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5 of the Biggest Hybrid Cloud Challenges

5 of the Biggest Hybrid Cloud Challenges

The hybrid cloud is one of the most prominent trends in cloud computing right now. According to RightScale, 58 percent of organizations report that they rely on a hybrid cloud strategy. As more adopters shift their focus to cloud-native infrastructure, the hybrid cloud will become an increasingly central part of their cloud strategies.

For all the benefits that the hybrid cloud can afford you (e.g., better flexibility, interoperability, and speed), it does come with its fair share of challenges as well. Your organization won’t be able to make the most of your hybrid cloud environment until you understand and push past these roadblocks.

Here are a few of the biggest challenges you’ll face in the hybrid cloud:

1. Maintaining compliance with industry regulations

There was once a time when organizations balked at cloud computing due to concerns about maintaining security and compliance. Over the years, cloud technology has evolved in such a way that the majority of enterprises rely on at least some cloud services—even those in highly regulated industries like health care and government.

Despite the maturity of the cloud, the hybrid cloud structure is still a major challenge for many organizations. The distributed nature of the hybrid cloud creates additional complexity because it allows for the free movement of data between cloud environments. Organizations that must abide by stringent compliance regulations cannot leave room for any mistakes that could compromise their data and, potentially, open them up to fines or lawsuits.

Overcoming this challenge can be difficult, but it is crucial to ensuring compliance while in the hybrid cloud. Organizations must implement tools that provide total visibility over all their assets in the cloud.

Before migrating to the hybrid cloud, you must also make compliance a key aspect of your cloud management strategy. Implementing resources like automated security controls will help maintain compliance down the line.

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2. Managing cloud costs

Cost management is both a benefit and a challenge of hybrid cloud adoption. On one hand, you can easily scale your resources up and down to accommodate your budgetary needs. On the other, it can be difficult to manage spending in such a complex cloud environment.

Most cloud resources are fairly affordable and accessible, which can tempt you to provision as many as you can. However, many organizations ultimately find themselves consuming more of these resources than they originally planned. As such, wasted cloud spend has become a major headache for cloud adopters. Pinpointing your specific cloud needs and right-sizing your resources to meet them will help you manage your hybrid cloud costs more easily.

3. Filling the talent gap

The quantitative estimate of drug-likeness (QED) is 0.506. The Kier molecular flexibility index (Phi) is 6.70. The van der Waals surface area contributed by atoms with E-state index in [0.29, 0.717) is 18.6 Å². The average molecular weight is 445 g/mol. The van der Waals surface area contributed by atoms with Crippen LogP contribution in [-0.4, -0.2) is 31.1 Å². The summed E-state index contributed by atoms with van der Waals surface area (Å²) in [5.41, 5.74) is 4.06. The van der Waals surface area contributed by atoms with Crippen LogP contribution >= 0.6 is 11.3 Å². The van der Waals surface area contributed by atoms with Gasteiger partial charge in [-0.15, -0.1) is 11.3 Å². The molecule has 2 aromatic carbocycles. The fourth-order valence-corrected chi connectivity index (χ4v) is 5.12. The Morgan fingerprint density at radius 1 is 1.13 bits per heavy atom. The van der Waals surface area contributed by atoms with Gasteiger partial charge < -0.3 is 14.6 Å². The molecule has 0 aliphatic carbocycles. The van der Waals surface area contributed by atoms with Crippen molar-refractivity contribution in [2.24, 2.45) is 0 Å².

Hybrid cloud adopters are facing a widening cloud skills gap. RightScale found that 79 percent and 77 percent of enterprises and small-to-medium businesses (SMBs), respectively, find themselves without the expertise needed to properly manage their cloud environments. It isn’t difficult to see why—moving away from a single, onsite infrastructure to one that involves multiple clouds can be a major challenge without the right know-how. In many cases, organizations are left floundering until they can acquire the necessary skills to manage the hybrid cloud.

Unfortunately, most organizations are struggling to fill this talent gap. As cloud technology continues to evolve at a rapid pace, adopters simply can’t keep up. There are, however, steps that you can take to build a company culture around learning and keep your team up to date with the hybrid cloud. Taking a proactive approach to cloud skills management will make it easier to identify your team’s shortcomings and hone their capabilities before they will need to use them. You should also leverage cloud certification to both verify your employees’ cloud skills and promote continuous learning.

4. Avoiding human error

You won’t have much use for the hybrid cloud without your employees. Unfortunately, these end users are most often to blame for data breaches and other security threats. It’s common for employees to accidentally send e-mails containing sensitive information to the wrong parties or connect to your data via unsecured devices. In the hybrid cloud, your team may be unknowingly putting your organization and its data at risk.

Thankfully, you can mitigate human error by simply providing your team with the right training and education. The more they know about the hybrid cloud, the less likely it is that they will accidentally compromise your infrastructure. You should teach them about the various risks they face when using the hybrid cloud and set forth clear guidelines for the use of cloud services. To ensure ongoing compliance, you should host frequent training sessions to keep the rules fresh in your employees’ minds.

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5. Managing complexity

In recent years, the hybrid cloud has shifted toward a multi-cloud setup where organizations build their cloud infrastructure with public and private services from multiple providers. On average, organizations are using just under five clouds at once. This is the ideal cloud setup for many adopters, but it can lead to issues surrounding complexity.

Multi-cloud infrastructure can make it difficult to determine which of your cloud environments to deploy at any given time and how to manage costs in these separate environments. You will need to maintain strong communication between your in-house IT team and your cloud provider to ensure that everything runs smoothly and your cloud environment stays efficient.